"Flight Leader to base: I've got a problem here…" - Review By Ares
Amongst the onslaught of aircraft shoot 'em up games such as Air Force Delta and Ace Combat, Crave Entertainment tries to put a different spin the genre with Aerowings. Instead of flying past skyscrapers, firing missiles at bogies and getting into massive dog fights with other aircraft as you hear the screams of your wing mates falling to earth in a fiery tomb, you get to fly in formation with other aircraft for points. Hmm, sounds like fun…
Like most of the other Dreamcast games, Aerowings' graphics are great. While Aerowings doesn't have the sort of detail that will make you call grandma over to the TV, the lighting effects on your aircraft are especially impressive. Parts your plane will fall under shadows from the wings or tail fins as you do barrel rolls into the sunrise. Moreover, the volumetric effects for the smoke trails from your aircraft look very realistic; they're not just a series of bitmaps but actually have volume and look like fluffy clouds or even the Pillsbury Dough Boy.
Fly the super-friendly skies in Aerowings
While you're not going to write Uncle Leo in New York to tell him about the graphics, Aerowings does sport very fast load times and comes filled to the brim with variety; in the amount of missions, type of climates, and the amount of aircraft you get to fly. Having to earn each aircraft can be rewarding instead of getting to jump into the fastest plane right away. It's nice to be able to return to a map in your shiny new F-15 and beat the time you set with the clunky training aircraft you start the game off in.
However, it's ironic that the most fun thing to do in Aerowings is not what the game's designers had in mind. I had the most fun trying and get my wing mates to crash, either into each other or into the ground. Because you're supposed to fly in formation, your wingmen are always no more than a few meters away from you. Whizzing through canyons all the while hearing explosions emanate from behind as the little blips on my radar disappeared was great! I'd make a game of it and select a six aircraft formation and try to beat my best time on each map! Ha, ha, die you pansy suckers! Not good enough for the Air Force are you?! Fun for the whole family; bring grandma, too!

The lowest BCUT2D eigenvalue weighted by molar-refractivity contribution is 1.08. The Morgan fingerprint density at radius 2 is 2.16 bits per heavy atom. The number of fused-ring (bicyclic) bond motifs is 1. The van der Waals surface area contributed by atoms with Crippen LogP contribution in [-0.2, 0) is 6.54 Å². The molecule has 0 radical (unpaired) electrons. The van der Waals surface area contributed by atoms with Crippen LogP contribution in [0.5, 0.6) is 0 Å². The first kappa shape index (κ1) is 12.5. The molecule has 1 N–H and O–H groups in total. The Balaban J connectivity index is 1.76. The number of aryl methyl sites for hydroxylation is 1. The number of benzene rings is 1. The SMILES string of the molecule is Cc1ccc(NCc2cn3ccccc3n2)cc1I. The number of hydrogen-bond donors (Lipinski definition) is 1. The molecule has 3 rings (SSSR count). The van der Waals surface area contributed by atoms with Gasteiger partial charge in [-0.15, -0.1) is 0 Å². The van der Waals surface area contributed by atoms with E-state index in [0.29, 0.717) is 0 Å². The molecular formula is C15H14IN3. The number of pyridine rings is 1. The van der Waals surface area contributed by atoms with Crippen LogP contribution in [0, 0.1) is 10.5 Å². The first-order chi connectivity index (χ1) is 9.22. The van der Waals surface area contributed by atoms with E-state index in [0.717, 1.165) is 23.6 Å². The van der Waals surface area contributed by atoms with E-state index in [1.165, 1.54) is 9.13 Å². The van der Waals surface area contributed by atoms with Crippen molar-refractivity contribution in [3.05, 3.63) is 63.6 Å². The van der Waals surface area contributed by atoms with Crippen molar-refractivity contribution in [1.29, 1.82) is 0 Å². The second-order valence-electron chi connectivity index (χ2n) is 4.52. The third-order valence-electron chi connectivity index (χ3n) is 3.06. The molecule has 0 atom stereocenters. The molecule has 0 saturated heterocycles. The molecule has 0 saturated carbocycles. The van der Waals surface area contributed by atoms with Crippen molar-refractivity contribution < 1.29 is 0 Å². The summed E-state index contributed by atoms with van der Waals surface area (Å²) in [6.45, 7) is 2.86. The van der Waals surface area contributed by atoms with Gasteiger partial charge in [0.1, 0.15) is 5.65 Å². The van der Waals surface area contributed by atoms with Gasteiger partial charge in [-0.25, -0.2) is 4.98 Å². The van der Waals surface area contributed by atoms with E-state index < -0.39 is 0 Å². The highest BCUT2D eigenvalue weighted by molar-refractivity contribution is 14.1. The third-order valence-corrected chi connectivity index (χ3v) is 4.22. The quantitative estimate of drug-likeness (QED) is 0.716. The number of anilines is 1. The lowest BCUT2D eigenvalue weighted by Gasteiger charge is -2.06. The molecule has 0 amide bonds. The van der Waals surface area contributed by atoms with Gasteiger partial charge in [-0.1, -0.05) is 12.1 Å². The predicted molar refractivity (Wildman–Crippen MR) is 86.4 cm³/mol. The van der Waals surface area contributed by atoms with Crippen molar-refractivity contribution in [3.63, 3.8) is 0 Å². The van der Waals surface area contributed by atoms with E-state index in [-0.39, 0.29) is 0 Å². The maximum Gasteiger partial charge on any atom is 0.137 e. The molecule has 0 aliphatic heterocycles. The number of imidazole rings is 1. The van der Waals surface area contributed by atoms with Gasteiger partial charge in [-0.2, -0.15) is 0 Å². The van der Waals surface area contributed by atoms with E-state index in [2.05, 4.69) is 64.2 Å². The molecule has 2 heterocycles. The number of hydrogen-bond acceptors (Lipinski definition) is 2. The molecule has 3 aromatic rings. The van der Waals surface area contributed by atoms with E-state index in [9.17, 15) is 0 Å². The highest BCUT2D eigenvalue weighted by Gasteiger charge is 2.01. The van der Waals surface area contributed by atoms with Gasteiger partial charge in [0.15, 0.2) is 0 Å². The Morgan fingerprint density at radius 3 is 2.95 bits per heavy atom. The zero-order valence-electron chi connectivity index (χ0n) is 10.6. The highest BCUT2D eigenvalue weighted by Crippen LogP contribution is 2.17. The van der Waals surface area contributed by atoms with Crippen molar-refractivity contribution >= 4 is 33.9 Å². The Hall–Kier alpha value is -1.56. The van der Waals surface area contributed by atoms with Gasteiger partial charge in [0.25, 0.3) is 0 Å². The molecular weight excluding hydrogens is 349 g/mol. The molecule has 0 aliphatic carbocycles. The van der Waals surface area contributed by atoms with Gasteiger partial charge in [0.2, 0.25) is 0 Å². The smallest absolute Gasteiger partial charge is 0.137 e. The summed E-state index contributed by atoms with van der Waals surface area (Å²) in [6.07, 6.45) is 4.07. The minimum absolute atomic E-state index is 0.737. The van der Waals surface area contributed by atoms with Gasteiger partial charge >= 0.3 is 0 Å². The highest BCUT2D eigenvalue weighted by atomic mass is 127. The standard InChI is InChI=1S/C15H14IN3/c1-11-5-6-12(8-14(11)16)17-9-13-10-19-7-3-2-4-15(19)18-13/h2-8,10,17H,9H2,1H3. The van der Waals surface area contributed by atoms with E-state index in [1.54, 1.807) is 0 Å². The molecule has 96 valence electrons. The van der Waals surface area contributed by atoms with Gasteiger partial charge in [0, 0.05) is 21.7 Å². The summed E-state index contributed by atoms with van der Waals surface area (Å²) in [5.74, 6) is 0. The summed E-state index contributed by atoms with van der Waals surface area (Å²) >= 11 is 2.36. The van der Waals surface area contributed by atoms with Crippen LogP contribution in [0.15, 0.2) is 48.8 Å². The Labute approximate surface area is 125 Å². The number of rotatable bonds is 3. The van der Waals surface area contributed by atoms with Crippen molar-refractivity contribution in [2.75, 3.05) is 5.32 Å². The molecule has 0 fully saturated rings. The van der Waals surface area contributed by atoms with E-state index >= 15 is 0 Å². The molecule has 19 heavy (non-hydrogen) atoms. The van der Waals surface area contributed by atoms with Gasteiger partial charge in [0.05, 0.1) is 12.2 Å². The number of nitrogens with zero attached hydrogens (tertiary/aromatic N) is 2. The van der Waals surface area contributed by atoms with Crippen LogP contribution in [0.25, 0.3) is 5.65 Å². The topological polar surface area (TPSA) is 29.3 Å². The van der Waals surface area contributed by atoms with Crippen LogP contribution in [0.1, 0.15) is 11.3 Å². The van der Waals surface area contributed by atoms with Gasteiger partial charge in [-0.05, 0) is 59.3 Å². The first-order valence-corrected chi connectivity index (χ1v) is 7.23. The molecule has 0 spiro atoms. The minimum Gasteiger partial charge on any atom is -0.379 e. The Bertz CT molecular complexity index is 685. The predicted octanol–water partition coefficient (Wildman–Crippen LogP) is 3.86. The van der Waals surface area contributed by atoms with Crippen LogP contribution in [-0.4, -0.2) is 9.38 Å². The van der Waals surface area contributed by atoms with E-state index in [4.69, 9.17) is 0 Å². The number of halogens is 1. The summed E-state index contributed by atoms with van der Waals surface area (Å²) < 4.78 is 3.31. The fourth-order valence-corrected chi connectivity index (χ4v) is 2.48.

Graphics-wise, there isn't anything new here. You've seen these smooth-shaded polygon models before and there's a major graphical anomaly in the anti-aliasing of the terrain. Since Aerowings draws terrain at such a great distance, you see "shimmering" of the ground on the horizon. This effect is also commonly called the "waterfall effect." A good example of this can be found during the first opening gameplay sequence of Sonic Adventure. Look how the lines of the buildings in the background are constantly moving to re-adjust themselves. While not detrimental to gameplay, it simply looks ugly.
The biggest problem with Aerowings is that it just isn't fun.
Speaking of gameplay, the game gets very old very fast. From mission to mission, you're more or less attempting to pull your aircraft up at the right time or going into a loop without pulling too many G's because you'll lose points. It's all about points and failure to get at least a certain rating doesn't let you move on. There's a free flight mode where you can fly around doing nothing ("Hey Grandma! Look at this!") and another mode where you have to fly through loops in the sky in the least amount of time to earn points. Excuse me, waiter, but I believe I ordered some 'fun' with this game.
You begin the mission mode by running through a tutorial with your Air Traffic Controller, Monica, who sounds like someone Crave pulled from the office cleaning staff at the last minute. She doesn't inject the game with any sense of urgency and her knowledge of basic flight commands is poor. Although Aerowings certainly isn't a realistic game by any means, she refers to what is properly called the air speed indicator as the speedometer and mispronounces "altimeter." This is an aircraft, lady, not a car! Get off the road!